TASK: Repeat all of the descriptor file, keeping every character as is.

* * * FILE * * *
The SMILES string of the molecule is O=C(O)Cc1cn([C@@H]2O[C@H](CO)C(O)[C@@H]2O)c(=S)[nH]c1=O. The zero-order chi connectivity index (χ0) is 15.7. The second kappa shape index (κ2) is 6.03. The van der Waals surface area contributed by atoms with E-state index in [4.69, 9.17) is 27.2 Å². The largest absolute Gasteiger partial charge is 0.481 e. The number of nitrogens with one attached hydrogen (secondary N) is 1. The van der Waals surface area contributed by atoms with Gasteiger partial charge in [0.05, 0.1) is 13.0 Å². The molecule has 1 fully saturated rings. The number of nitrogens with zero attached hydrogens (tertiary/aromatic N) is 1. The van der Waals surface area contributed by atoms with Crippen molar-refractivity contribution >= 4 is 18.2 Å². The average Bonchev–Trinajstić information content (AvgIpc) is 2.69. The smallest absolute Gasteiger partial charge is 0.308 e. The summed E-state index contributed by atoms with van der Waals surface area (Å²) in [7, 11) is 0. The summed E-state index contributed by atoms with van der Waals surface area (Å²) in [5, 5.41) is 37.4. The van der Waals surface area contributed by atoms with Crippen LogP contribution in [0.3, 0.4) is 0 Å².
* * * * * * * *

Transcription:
The SMILES string of the molecule is O=C(O)Cc1cn([C@@H]2O[C@H](CO)C(O)[C@@H]2O)c(=S)[nH]c1=O. The zero-order chi connectivity index (χ0) is 15.7. The second kappa shape index (κ2) is 6.03. The van der Waals surface area contributed by atoms with E-state index in [4.69, 9.17) is 27.2 Å². The largest absolute Gasteiger partial charge is 0.481 e. The number of nitrogens with one attached hydrogen (secondary N) is 1. The van der Waals surface area contributed by atoms with Gasteiger partial charge in [0.05, 0.1) is 13.0 Å². The molecule has 1 fully saturated rings. The number of nitrogens with zero attached hydrogens (tertiary/aromatic N) is 1. The van der Waals surface area contributed by atoms with Crippen molar-refractivity contribution >= 4 is 18.2 Å². The average Bonchev–Trinajstić information content (AvgIpc) is 2.69. The smallest absolute Gasteiger partial charge is 0.308 e. The summed E-state index contributed by atoms with van der Waals surface area (Å²) in [7, 11) is 0. The summed E-state index contributed by atoms with van der Waals surface area (Å²) in [5, 5.41) is 37.4. The van der Waals surface area contributed by atoms with Crippen LogP contribution in [0.3, 0.4) is 0 Å².